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Published: Friday January 24, 2014 MYT 12:01:59 AM
Updated: Friday January 24, 2014 MYT 12:02:57 AM

Merkel, SPD try to smooth over bumpy start to coalition government

German Chancellor Angela Merkel (R) and Economy Minister Sigmar Gabriel deliver a statement before a two-day working session of the German cabinet at the Meseberg government guesthouse some 60 km (37 miles) north of Berlin January 22, 2014. REUTERS/Thomas Peter

German Chancellor Angela Merkel (R) and Economy Minister Sigmar Gabriel deliver a statement before a two-day working session of the German cabinet at the Meseberg government guesthouse some 60 km (37 miles) north of Berlin January 22, 2014. REUTERS/Thomas Peter

MESEBERG, Germany (Reuters) - Conservative Chancellor Angela Merkel and her centre-left partners tried to allay concerns about a rocky start to their month-old coalition on Thursday, saying they had a clear road map ahead after two days of talks north of Berlin.

Speaking at a news conference at the end of the two-day meeting, Merkel and Sigmar Gabriel, her vice chancellor from the Social Democrats (SPD), pledged to work closely together on contentious issues like energy policy and pension reforms.

"We've now got a clear plan for the work ahead of us," Merkel said, adding she was encouraged by the "harmonious" atmosphere at the rural retreat, held at the snow-covered Meseberg palace 60 km (38 miles) north of Berlin.

Merkel, starting her third term, effusively praised Gabriel and SPD Labour Minister Andrea Nahles, whose plans on pension reform and a national minimum wage have drawn fire from conservatives in Merkel's camp.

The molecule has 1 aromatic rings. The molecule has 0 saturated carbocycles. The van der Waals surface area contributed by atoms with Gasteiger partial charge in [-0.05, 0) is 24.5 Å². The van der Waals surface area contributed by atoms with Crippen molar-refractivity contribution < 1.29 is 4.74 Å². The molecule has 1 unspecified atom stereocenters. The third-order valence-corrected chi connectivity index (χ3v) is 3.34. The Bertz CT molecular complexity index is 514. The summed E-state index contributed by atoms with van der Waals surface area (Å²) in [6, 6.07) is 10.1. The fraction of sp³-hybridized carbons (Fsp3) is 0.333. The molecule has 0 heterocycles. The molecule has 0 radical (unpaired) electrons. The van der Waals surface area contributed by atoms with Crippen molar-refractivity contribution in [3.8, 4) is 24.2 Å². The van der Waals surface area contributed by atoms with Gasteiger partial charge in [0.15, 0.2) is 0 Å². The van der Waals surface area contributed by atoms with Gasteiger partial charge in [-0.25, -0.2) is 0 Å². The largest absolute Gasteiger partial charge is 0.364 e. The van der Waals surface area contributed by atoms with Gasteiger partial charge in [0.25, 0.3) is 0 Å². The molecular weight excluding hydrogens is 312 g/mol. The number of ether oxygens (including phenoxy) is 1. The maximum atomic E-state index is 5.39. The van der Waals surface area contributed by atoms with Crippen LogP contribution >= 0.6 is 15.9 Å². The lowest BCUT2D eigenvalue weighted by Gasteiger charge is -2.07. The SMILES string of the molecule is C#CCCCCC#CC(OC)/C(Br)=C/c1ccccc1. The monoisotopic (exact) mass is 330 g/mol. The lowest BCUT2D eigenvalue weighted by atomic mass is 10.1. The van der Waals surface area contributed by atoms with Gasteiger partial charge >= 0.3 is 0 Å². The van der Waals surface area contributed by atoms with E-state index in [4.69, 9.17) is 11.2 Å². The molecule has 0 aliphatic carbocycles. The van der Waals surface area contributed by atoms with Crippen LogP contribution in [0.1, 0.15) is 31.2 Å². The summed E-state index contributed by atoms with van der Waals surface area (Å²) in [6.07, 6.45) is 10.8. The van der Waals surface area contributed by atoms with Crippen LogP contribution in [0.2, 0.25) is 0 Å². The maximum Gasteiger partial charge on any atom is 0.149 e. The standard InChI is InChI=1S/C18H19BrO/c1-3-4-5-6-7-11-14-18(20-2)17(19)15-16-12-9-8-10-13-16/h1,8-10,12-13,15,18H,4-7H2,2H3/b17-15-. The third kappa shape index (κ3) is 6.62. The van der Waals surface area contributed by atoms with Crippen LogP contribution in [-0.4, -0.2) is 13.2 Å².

Merkel went out of her way to endorse energy law reforms from Gabriel that will squeeze industry and operators of new renewable plants.

"Every project put forth by every minister is a project of the entire government," the chancellor, on crutches after a cross-country skiing accident in December, said at the start of the retreat.

In a poll by the Emnid institute published earlier this month, 46 percent of Germans said the "grand coalition" government, formed after a bitter election in September and three months of coalition wrangling, had got off on the wrong foot. Only 17 percent believed the right-left government had got a good start.

The ink on the agreement between Germany's two biggest political blocs had barely dried in December when the arch-conservative Christian Social Union (CSU), Merkel's Bavarian allies, began challenging the details of who would benefit from the introduction of a minimum wage.

The CSU has also clashed repeatedly with Merkel's Christian Democrats (CDU) and the SPD over the Bavarians' divisive demands to introduce a national motorway toll on cars.

The SPD Justice Minister Heiko Maas surprised conservatives by saying he would defy a coalition agreement to introduce legislation for controversial anti-terror measures to keep and store the phone and Internet data of private citizens.

The SPD Family Minister Manuela Schwesig also angered Merkel in early January with plans to cut the working week for parents of small children to 32 hours with no reduction in pay. She was publicly slapped down for that.

There has also been plenty of dissent about Nahles's plans to make it easier for people to retire at the age of 63 if they have worked for 45 years, even if they had been unemployed for up to five years during their working careers.

At Thursday's news conference, the SPD's Gabriel stressed that the two sides were pulling in the same direction despite a shaky start.

"We've got a joint government now," said Gabriel, the SPD's likely candidate for the next election in 2017.

"Despite our differences, we've all got a road map now," he said. "We've had an excellent start."

(Writing by Erik Kirschbaum; Editing by Stephen Brown and Sonya Hepinstall)

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